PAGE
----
The responsibilities of doctors in protecting children and young people

Claire Bentley and Deborah Jeremiah review the updated guidance developed by the General Medical Councilfollowing concerns that high profile cases and a fear of complaints by parents were deterring doctors from raising child protection concerns.

18/10/2012

Deborah Jeremiah

Deborah Jeremiah

Associate

Child abuse concerns raise challenging dilemmas for all health and social care professionals.

The General Medical Council has developed some updated guidance following concerns that high profile cases and a fear of complaints by parents were deterring doctors from raising child protection concerns.

Although it is the role of the local authority children’s services and the courts to make the final decision about how best to protect a child, it is essential that doctors act if they believe that a child is being neglected or abused. Doctors will be justified in sharing information if they:

  • act on honestly held and reasonable fears about a child's welfare
  • share relevant information and
  • take action through appropriate channels.

The GMC guidance “Protecting children and young people: the responsibilities of all doctors”  which came into effect on 3 September 2012 provides an advice framework for doctors on:

  • dealing with complex child protection issues
  • confidentiality and information sharing
  • child protection examinations
  • acting as a witness in court.

Dealing with complex child protection issues

Identifying children at risk of abuse or neglect

  • Be aware of risk factors such as parents with substance misuse or mental health issues, homes where domestic violence is taking place or where children are living in poverty.
  • Consider whether your adult patients pose a risk to children.
  • Maintain objectivity and work with families where possible – consider whether families need extra support.

Communication and support

  • Listen to and consider the views of young people.
  • Use appropriate language and communication methods.
  • Tell the child and the parents if you have concerns and what steps you propose to take unless it will put a child at risk. Consider whether a parent should be present when speaking to a child or whether another health professional should support the child.

Working in partnership

  • Understand the roles of other agencies responsible for protecting children.
  • Contribute promptly to child protection procedures.
  • If unsure, consult with colleagues and other appropriate agencies and identify the named/designated professional within your organisation. Risk sometimes becomes apparent when a number of people share minor concerns.

Confidentiality and sharing information

  • If you have concerns about a child tell an appropriate agency. You do not need to be certain that a child is at risk of significant harm to take this step.
  • Consent to share information should be obtained if possible. There is no need to obtain consent if it is justified in the public interest or required by law.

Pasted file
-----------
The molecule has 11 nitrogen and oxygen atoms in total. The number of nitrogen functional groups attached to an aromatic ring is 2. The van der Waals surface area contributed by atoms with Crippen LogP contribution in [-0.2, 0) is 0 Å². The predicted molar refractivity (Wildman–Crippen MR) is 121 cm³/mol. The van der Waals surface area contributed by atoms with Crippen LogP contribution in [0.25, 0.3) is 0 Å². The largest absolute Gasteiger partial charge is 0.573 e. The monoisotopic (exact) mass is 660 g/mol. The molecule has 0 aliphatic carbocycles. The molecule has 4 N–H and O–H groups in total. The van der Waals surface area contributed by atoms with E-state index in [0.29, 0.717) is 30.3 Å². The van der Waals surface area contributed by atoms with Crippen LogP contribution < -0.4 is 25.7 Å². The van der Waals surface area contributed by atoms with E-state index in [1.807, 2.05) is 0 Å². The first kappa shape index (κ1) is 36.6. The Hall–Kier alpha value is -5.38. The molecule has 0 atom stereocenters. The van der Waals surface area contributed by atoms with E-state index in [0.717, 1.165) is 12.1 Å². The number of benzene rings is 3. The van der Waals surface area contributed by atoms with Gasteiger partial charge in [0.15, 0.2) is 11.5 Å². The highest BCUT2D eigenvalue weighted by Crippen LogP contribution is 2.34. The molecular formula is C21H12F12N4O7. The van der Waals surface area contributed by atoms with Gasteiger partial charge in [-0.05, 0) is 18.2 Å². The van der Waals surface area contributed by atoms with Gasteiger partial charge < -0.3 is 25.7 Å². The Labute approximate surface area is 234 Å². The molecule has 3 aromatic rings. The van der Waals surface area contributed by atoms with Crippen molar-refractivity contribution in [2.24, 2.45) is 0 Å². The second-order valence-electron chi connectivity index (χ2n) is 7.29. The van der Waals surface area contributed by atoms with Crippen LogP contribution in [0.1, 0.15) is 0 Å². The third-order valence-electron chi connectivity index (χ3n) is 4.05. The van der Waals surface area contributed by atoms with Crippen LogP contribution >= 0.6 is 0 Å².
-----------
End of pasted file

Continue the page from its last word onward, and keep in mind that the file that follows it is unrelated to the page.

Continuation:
• Tell the patient what information has been shared unless this would put anyone else at increased risk. 
  • Make a clear, accurate and legible record of a decision to share /delay sharing information, the reasons for any decision, advice received, and steps taken in patient’s medical notes.
  • Any records should be contemporaneous or made as soon as possible.
  • Ensure that relevant information is available to other healthcare professionals treating the child.

Child protection examinations

  • Is the child protection examination necessary and appropriate?
  • Obtain consent or legal authorisation to carry out a child protection examination.
  • Explain the purpose of the examination to the child and respect a child’s decision to refuse an examination.
  • Avoid repeated examinations of a child.
  • If you believe a child is at immediate risk contact police and local authority children’s services.

Doctors giving evidence in court

  • Your primary overriding duty is to the court.
  • Your evidence should be clear, impartial, honest and accurate.
  • If you are a witness of fact your evidence should be based on clinical records and notes made at the time.
  • If you are an expert witness you must only give evidence about issues that are within your professional competence.

How Bevan Brittan can help

We understand that child abuse concerns are complex and difficult. It is often not straightforward to assess whether or not to disclose information when putting the needs of a child first.

Our experienced team of specialists can provide advice in relation to specific child abuse/neglect concerns.

We can also provide training on:

  • Best practice and specialist codes of practice that impact on the role of the healthcare professional.
  • Effective communication.
  • How to write reports that follow procedures set out by courts.
  • How to give oral evidence in court.

Please contact a member of our team if you require advice or are interested in the training we can provide.

Useful links and documents

Protecting children and young people: the responsibilities of all doctors. – Issued by the General Medical Council.

The Munro review of child protection: final report: a child centred system – by Professor Eileen Munro, May 2011

When to suspect child maltreatment – National Institute for Health and Clinical Excellence 2009

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